I used to wonder about that when he was younger but now I am convinced that although I am sure that some of that lovability was originally something that he learned, it IS also very full of emotion.

All of the above does not mean that he does not hear his fair share of yelling because let’s face it, every behavior can not be blamed on his autism.

When these situations arise and he is “in trouble” and after I start finding his apology notes everywhere – we always sit down and have a talk.

“No matter how upset Mom might get when you do something you are not supposed to… I always love you. When you are in trouble, I always love you. You never ever have to worry about that.”

When he is “in trouble” and we have not had the talk in what he thinks is a timely manner, he will come to me and say “Always ‘loves’ you.” He knows it, but he needs to have the talk. It’s a ritual and it is comforting to him.

DC’s ongoing “I Love you” campaign has evolved recently. While all of the above still holds true, he has added, ” Mom, do you love me?” (in his high pitched squeaky voice with the emphasis on the “me”).  I know he is not questioning the fact. I know he knows this and I know that he just wants to hear it again. I also know that this line must be something he picked up from a book or a movie because he is using the correct pronouns.

Just to change it up a bit, my response to this question is: “I love you madly”.

Just to change it up a bit more, I will ask: “DC, do you love me?”

His response is another in the long list of words/phrases that he uses that I know I should correct speech-wise, but I do not because I love the way he says them. I hope that this response never changes.

Mom, I love you ‘Magly’.

No corrections necessary……….

Those pesky tree branches…

tree branch

I know that I have written more than once about DC’s inability to communicate to me or anyone else if/when something might be  wrong. There have been very few times that he has actually volunteered information to me when he was not feeling well or when something hurt or was bothering him.

Most of the times when he does communicate a problem to me, it is really just a ploy to cover himself in Band-Aids:

DC: “Mom, my leg is killing me.” (there was nothing wrong with his leg, I checked)

Me: “What happened to your leg?”

DC:”I broke my leg.”

Me: “How did you break your leg?”

DC: “Tree branch. Ouch!” (we are in the house)…

The lengths that he will go, to plaster himself in Band-Aids.

A tree branch seems to be the number one culprit in many of his injuries. This leads me to believe that at one time or another a tree branch was indeed the reason for an injury. When? I have no idea, but once he comes up with an answer he likes, it usually becomes one of his standard answers.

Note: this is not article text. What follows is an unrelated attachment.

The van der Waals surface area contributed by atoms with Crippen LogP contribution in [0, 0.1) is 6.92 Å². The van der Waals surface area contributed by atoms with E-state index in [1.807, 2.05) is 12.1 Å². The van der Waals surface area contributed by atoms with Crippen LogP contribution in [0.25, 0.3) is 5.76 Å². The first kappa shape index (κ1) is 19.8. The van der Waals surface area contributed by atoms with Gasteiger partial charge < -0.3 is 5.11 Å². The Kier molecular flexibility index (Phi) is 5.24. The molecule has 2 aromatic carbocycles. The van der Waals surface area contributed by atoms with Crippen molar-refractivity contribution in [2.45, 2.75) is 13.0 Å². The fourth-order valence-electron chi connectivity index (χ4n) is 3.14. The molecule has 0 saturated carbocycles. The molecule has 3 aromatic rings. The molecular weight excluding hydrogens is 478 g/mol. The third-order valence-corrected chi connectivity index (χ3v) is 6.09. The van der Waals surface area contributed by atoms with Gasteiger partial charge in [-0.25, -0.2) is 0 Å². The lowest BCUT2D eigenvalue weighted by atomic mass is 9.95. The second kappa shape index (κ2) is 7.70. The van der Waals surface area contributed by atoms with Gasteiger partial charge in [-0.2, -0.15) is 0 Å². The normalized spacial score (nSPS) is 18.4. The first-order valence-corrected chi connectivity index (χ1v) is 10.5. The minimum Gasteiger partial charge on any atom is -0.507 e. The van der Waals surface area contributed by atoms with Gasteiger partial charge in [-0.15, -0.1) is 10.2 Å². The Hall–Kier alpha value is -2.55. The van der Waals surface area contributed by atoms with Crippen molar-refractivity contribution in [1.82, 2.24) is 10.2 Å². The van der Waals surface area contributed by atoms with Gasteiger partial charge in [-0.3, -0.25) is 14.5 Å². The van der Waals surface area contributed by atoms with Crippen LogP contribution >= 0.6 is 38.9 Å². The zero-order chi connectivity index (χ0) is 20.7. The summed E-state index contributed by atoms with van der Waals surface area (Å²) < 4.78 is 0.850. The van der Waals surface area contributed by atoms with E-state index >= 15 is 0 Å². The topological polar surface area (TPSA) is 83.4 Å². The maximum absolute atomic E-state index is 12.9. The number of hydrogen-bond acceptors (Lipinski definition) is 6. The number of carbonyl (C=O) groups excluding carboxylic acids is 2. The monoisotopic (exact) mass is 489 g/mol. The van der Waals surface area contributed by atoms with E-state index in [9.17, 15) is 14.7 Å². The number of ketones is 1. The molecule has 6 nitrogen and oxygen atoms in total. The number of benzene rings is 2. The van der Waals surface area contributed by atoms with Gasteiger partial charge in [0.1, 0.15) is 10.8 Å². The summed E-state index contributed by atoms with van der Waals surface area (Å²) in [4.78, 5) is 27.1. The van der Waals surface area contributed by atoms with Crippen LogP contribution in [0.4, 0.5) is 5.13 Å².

More often than not the answer I get is Nothing ‘wong’ or Nothing happened. Although DC never really gets cuts or scrapes – which I assume is the reason for his obsession with Band-Aids and really is not what I’d call accident prone, he does always seem to have an odd mark or “spot” somewhere or another. These “spot” mysteries oftentimes take a good amount of time for me to figure out. He is not always a big help in that area.

There was the one time that he came home from his senior class picnic with a red mark (scrape, but not really band-aide worthy) on his arm. When I asked him what happened, he told me that his IA (Para, to some of you) Mrs. G. pushed him into a bush and he fell down. Now, if I were a more paranoid person (hahaha, who am I kidding, we all know I am) I would have believed this because He Was Actually Telling Me Something, but I have known Mrs. G for years so his explanation did not hold water. Of course I did not tell him that I didn’t believe his story because: 1. He actually told me something and I didn’t want to discourage him from doing so in the future and 2. I assumed that he probably really did fall into a bush and Mrs. G was there to help him out. ~ It’s all in the translation. I spoke with Mrs. G the next day and yes, my version was correct.

Or the time that I noticed a large quarter sized mark on the side of his leg/hip one morning before camp. I could not for the life of me figure out what happened. He was offering no information at all. I asked the camp nurse to take a look at it. She did not think it was any kind of bug bite (I am always concerned about bug/tick bites when he is at camp). I asked DC again what happened he just kept saying “swing”

“Did you fall off of the swing?”

No, swing.

“Did you get stuck on something on the swing?”

No! Swing (he was beginning to get upset – so I had to stop because if I ask too many questions he thinks he is getting it wrong and changes his story).

After thinking about it for quite some time, I realized that he was actually telling me what happened. It was the swing. DC loves the swings at camp. He will spend any free time and all of the outdoor rec. portion of his time on the swings. He is a big boy. The swing was rubbing against his hip every day, causing something that resembled a very large healed-over blister. Once I figured it out, we just kept it covered with Band-Aids, so as not to cause so much friction. This was one of the very few times where Band-Aids were applied for a legitimate reason .

Then there was the big stripe down the side of his neck, which is a regular occurrence now, but the first time I noticed this mark, it scared the life out of me.

“Oh My God! What happened?”

“Tree branch”